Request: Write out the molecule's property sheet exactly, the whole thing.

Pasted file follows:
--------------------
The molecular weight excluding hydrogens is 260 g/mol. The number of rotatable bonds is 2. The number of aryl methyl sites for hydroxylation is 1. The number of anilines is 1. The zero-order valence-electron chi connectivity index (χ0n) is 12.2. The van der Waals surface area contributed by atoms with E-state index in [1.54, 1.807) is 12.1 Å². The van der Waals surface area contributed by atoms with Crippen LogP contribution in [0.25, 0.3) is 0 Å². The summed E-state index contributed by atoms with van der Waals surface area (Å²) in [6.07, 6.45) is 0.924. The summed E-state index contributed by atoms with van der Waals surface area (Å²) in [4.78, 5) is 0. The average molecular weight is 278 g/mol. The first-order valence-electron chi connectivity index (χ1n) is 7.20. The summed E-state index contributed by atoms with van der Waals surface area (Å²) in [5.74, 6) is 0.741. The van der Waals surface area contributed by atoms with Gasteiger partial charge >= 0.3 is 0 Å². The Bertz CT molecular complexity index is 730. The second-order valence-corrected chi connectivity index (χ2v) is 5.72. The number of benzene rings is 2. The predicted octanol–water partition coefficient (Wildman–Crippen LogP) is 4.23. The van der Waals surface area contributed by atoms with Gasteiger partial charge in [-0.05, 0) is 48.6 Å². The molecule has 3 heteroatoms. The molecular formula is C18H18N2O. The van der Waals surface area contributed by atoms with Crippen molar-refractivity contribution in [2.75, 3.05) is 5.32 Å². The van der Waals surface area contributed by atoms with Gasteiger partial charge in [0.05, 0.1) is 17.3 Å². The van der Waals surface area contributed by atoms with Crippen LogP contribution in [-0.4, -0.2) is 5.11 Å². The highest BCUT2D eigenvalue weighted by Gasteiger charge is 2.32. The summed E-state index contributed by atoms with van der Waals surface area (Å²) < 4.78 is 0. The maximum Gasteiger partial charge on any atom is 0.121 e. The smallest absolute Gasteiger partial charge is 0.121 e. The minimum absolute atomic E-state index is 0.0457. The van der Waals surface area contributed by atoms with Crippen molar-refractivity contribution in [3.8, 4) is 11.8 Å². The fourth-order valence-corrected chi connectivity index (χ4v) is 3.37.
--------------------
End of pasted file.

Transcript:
The molecular weight excluding hydrogens is 260 g/mol. The number of rotatable bonds is 2. The number of aryl methyl sites for hydroxylation is 1. The number of anilines is 1. The zero-order valence-electron chi connectivity index (χ0n) is 12.2. The van der Waals surface area contributed by atoms with E-state index in [1.54, 1.807) is 12.1 Å². The van der Waals surface area contributed by atoms with Crippen LogP contribution in [0.25, 0.3) is 0 Å². The summed E-state index contributed by atoms with van der Waals surface area (Å²) in [6.07, 6.45) is 0.924. The summed E-state index contributed by atoms with van der Waals surface area (Å²) in [4.78, 5) is 0. The average molecular weight is 278 g/mol. The first-order valence-electron chi connectivity index (χ1n) is 7.20. The summed E-state index contributed by atoms with van der Waals surface area (Å²) in [5.74, 6) is 0.741. The van der Waals surface area contributed by atoms with Gasteiger partial charge >= 0.3 is 0 Å². The Bertz CT molecular complexity index is 730. The second-order valence-corrected chi connectivity index (χ2v) is 5.72. The number of benzene rings is 2. The predicted octanol–water partition coefficient (Wildman–Crippen LogP) is 4.23. The van der Waals surface area contributed by atoms with Gasteiger partial charge in [-0.05, 0) is 48.6 Å². The molecule has 3 heteroatoms. The molecular formula is C18H18N2O. The van der Waals surface area contributed by atoms with Crippen molar-refractivity contribution in [2.75, 3.05) is 5.32 Å². The van der Waals surface area contributed by atoms with Gasteiger partial charge in [0.05, 0.1) is 17.3 Å². The van der Waals surface area contributed by atoms with Crippen LogP contribution in [-0.4, -0.2) is 5.11 Å². The highest BCUT2D eigenvalue weighted by Gasteiger charge is 2.32. The summed E-state index contributed by atoms with van der Waals surface area (Å²) < 4.78 is 0. The maximum Gasteiger partial charge on any atom is 0.121 e. The smallest absolute Gasteiger partial charge is 0.121 e. The minimum absolute atomic E-state index is 0.0457. The van der Waals surface area contributed by atoms with Crippen molar-refractivity contribution in [3.8, 4) is 11.8 Å². The fourth-order valence-corrected chi connectivity index (χ4v) is 3.37.